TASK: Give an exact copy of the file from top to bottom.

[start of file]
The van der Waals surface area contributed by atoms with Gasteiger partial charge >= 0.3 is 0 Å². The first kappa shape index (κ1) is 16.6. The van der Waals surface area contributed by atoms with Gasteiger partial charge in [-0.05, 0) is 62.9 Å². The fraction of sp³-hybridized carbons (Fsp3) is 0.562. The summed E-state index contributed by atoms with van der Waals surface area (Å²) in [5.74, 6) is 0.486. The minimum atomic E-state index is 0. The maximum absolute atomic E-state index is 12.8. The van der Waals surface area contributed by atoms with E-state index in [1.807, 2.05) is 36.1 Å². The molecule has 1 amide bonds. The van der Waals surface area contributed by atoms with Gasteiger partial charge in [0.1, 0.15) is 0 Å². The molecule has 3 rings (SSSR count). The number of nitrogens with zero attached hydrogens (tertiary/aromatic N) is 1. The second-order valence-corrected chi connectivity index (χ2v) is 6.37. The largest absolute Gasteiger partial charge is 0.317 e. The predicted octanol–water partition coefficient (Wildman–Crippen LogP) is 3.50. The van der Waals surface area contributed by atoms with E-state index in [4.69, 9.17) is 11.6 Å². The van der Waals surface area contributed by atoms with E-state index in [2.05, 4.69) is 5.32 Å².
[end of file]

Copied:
The van der Waals surface area contributed by atoms with Gasteiger partial charge >= 0.3 is 0 Å². The first kappa shape index (κ1) is 16.6. The van der Waals surface area contributed by atoms with Gasteiger partial charge in [-0.05, 0) is 62.9 Å². The fraction of sp³-hybridized carbons (Fsp3) is 0.562. The summed E-state index contributed by atoms with van der Waals surface area (Å²) in [5.74, 6) is 0.486. The minimum atomic E-state index is 0. The maximum absolute atomic E-state index is 12.8. The van der Waals surface area contributed by atoms with E-state index in [1.807, 2.05) is 36.1 Å². The molecule has 1 amide bonds. The van der Waals surface area contributed by atoms with Gasteiger partial charge in [0.1, 0.15) is 0 Å². The molecule has 3 rings (SSSR count). The number of nitrogens with zero attached hydrogens (tertiary/aromatic N) is 1. The second-order valence-corrected chi connectivity index (χ2v) is 6.37. The largest absolute Gasteiger partial charge is 0.317 e. The predicted octanol–water partition coefficient (Wildman–Crippen LogP) is 3.50. The van der Waals surface area contributed by atoms with E-state index in [4.69, 9.17) is 11.6 Å². The van der Waals surface area contributed by atoms with E-state index in [2.05, 4.69) is 5.32 Å².